Saturday, August 31, 2013

Backpacking in Bucks Lake Wilderness

Located a bit south of Mount Lassen is the Bucks Lake Wilderness, a seldom visited part of the Sierras, which makes it perfect for finding a spot of your own away from the crowds. We embarked on a 22 mile loop trail over a four day period. This enabled us to take advantage of some side trips to some nice spots which turned out to be the highlights of the overall trip.

Our launching point was intended to be Bucks Lake itself. Upon arrival, we discovered that the lake is a somewhat popular recreational destination, and the nearby campgrounds were filled to capacity. So we drove our Subaru Outback up a dirt road and slept in the back near the Mill Creek Trailhead. As it turns out, this was a nice way to go. There was no camp to break in the morning and we bypassed a very steep climb out of Bucks Lake, which would not have been very pleasant with full packs.

The Mill Creek trail consisted of a steady, but gradual climb through a conifer forest. Even though it was a Saturday, we did not see another soul. This made for some nice solitude, but it also meant the trail was a bit rough and hard to follow at times. However, when we did lose the trail, we were able to find it again after a minute or so.

After a few miles, we connected to the Pacific Crest Trail. What a difference that made. The PCT is well defined, well signed, and very well maintained. There's not much chance of getting off track here. Rather than follow the loop at the junction, we took our first diversion to Three Lakes to enjoy a cool plunge and make camp for the night. Although we had hiked in quite a ways, Three Lakes is also accessible by a dirt road coming in from another direction. As a result, we encountered a couple groups of people here. By sunset, however, everyone had left for the day and all was quiet.

three lakes

The next morning, we made our way back to the PCT, and enjoyed a nice trek through the woods. At this point, we had gotten somewhat high in elevation, so we were intermittently treated to sweeping views as the trail meandered out of the forest towards the edge of the ridge.

lakes view

We pushed on, looking for the junction that would mark our next side trip to Rock Lake. It's part of a small chain of four lakes, so the trail was actually signed for Silver Lake, the largest in the chain. A steep descent brought us down in elevation quickly, and we veered right to find Rock Lake. It was getting late in the day, so we only had time to make camp and get a meal going.

rock lake

We had planned to spend the following day relaxing at Rock Lake, and it was a perfect spot for it. We had the lake to ourselves for the entire day. The water was cool, but not cold, and the warm sun heated up the boulders which were scattered about the lake, making for perfect lounging spots. This was the sort of day that makes strapping a load of gear to your back all worth it.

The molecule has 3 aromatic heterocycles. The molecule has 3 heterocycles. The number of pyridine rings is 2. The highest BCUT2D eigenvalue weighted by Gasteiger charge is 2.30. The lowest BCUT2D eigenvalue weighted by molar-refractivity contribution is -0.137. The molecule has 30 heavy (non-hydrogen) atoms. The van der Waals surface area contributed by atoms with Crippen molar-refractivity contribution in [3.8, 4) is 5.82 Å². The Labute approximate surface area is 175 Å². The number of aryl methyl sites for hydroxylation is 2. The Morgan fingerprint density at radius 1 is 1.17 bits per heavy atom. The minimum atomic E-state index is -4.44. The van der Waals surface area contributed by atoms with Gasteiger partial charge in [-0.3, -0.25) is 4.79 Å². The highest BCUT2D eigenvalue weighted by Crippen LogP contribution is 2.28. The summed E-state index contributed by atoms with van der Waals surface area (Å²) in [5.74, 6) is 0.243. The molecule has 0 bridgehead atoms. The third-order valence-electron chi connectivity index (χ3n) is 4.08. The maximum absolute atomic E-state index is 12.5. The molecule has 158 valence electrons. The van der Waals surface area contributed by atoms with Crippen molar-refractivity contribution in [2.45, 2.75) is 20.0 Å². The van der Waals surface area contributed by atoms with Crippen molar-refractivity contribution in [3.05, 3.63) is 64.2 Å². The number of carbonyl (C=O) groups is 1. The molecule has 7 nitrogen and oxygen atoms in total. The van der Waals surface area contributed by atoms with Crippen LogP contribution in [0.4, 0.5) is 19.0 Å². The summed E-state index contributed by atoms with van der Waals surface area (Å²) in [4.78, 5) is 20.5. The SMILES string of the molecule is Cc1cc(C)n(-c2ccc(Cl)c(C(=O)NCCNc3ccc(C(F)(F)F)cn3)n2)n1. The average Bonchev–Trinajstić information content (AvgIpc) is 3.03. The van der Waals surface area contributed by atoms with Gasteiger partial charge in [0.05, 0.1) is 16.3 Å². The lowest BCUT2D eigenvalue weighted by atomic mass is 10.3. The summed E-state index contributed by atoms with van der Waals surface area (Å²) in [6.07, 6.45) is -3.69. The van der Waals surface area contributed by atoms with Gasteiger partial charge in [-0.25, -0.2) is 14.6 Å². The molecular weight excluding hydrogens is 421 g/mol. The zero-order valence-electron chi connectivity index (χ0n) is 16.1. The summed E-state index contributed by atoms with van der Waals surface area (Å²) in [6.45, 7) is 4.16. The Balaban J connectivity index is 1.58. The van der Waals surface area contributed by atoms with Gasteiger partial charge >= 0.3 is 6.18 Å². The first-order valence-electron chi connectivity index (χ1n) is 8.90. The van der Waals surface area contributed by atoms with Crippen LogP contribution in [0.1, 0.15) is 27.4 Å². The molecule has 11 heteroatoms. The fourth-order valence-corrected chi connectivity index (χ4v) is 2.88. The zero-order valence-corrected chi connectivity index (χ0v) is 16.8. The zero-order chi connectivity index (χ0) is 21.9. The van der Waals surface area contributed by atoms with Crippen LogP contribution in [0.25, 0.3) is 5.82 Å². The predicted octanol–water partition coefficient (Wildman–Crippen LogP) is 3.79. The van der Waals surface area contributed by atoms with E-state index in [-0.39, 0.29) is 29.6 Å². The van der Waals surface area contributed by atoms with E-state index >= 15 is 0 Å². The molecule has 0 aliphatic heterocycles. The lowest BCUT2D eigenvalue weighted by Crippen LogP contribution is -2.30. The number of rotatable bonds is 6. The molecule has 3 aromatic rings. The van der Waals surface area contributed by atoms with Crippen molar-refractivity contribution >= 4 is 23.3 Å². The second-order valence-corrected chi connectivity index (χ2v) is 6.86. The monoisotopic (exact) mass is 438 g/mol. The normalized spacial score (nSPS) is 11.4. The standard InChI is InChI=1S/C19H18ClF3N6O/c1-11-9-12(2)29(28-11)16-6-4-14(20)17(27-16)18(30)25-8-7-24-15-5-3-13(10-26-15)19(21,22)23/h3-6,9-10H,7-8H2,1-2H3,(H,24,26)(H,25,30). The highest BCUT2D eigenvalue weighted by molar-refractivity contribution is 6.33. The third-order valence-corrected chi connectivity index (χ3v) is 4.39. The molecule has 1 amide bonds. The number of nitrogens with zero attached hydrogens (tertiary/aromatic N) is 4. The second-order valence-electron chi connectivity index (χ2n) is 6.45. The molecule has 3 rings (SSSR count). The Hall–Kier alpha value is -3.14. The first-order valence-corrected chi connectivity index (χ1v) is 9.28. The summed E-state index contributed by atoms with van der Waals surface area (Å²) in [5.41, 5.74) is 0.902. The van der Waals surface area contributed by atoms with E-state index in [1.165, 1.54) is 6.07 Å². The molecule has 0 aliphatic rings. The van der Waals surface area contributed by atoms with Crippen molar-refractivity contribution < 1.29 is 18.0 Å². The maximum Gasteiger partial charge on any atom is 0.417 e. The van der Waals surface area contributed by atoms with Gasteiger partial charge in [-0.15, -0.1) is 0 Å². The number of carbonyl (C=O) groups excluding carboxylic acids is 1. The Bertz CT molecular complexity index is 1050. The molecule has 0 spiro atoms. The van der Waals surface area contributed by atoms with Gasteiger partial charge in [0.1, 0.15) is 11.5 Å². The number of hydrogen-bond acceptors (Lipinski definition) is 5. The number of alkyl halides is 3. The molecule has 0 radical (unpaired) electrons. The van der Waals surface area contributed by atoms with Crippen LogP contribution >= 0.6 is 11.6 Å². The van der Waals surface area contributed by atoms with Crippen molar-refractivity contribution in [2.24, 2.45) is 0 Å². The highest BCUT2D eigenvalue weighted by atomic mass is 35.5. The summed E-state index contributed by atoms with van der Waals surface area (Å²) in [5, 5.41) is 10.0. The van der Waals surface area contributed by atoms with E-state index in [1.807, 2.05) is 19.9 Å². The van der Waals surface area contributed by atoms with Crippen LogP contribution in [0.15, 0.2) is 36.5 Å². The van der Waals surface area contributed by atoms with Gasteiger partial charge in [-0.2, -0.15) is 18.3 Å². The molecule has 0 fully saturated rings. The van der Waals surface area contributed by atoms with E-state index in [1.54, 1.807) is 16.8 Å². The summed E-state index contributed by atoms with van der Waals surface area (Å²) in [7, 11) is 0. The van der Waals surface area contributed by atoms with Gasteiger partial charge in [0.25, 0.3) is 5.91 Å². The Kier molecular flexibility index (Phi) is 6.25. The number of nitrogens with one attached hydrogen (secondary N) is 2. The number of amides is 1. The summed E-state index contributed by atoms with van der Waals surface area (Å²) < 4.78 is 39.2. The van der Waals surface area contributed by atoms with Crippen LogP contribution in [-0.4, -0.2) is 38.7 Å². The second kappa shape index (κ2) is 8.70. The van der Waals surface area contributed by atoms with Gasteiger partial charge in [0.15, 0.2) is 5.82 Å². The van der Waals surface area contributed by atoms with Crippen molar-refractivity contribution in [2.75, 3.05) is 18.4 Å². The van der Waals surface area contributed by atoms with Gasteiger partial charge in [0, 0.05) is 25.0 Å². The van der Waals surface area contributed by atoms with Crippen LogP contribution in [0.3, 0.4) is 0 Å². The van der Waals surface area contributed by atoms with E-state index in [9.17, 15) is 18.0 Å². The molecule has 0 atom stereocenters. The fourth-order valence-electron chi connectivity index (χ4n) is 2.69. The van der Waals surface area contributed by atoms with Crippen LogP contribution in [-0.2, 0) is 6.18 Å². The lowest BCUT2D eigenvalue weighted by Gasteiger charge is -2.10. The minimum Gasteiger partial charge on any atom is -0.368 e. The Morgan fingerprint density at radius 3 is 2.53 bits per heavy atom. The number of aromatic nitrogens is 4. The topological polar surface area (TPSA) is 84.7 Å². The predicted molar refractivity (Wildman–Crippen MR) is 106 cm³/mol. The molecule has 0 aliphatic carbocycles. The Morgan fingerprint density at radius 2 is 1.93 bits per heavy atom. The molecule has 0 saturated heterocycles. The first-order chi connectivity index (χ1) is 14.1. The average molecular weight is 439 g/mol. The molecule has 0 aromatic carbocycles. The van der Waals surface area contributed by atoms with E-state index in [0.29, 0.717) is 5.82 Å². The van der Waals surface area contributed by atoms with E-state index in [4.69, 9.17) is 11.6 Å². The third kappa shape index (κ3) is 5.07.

rock lake frog

At night, we ambled out onto one of the boulders that extended into the lake and had a perfect, clear view of the night sky. It was a new moon, so the milky way burst across the entire scene, and we watched satellites and meteors go whizzing by.

The next morning, we set out to rejoin the PCT and continue the loop. The climb out from Rock Lake was steep, but hiking in the cooler morning hours made it tolerable.


Before long, we were back on the PCT and heading towards our next trail junction. Once we had reached it, we decided to take one more side trip to Spanish Peak, a high point overlook with a fantastic view of the area. There used to be a lookout tower here, but it's completely gone save for a bit of foundation. A metal box held notes and other trinkets left by other hikers, and we contributed an entry to the notebook before heading back to the loop.

spanish peak view

When we got back to the junction, we departed the PCT for good and began a descent down the Right Hand Branch Mill Creek Trail, which would take us back to Bucks Lake. Here again, the trail was little used, and we lost track of it at one point, but our time off track was brief. We saw only one other person on this trail. He was an older guy and local to the area, and he was amazingly fast and spry. He passed us on the way up to Spanish Peak, and then again on the way down. I hope I am in half as good of shape when I get to be that age.

bucks lake

Finally, we made it back to Bucks Lake, and took a boat-in campsite by the water's edge to spend one last night out. Things were busier here, with hikers going by and boats buzzing around the lake. Here again, things quieted down at night. The next morning, we hiked back to the main campground where I dropped my pack and proceed to climb the steep ascent back to the original Mill Creek trailhead to retrieve our car. It was right where we had left it, and was undisturbed save for some smears on the rear window that appeared to have been left by the curious nose of one of the local cows.


  1. It is important for your things to be organized and bring all the basic things you will need for backpacking.

    backpacking tips

  2. I'm thinking of doing this next year. thank you for the write up.

  3. Getting ready to take this trek next weekend, but we will only have 2 days one night. Thanks for the awesome write up!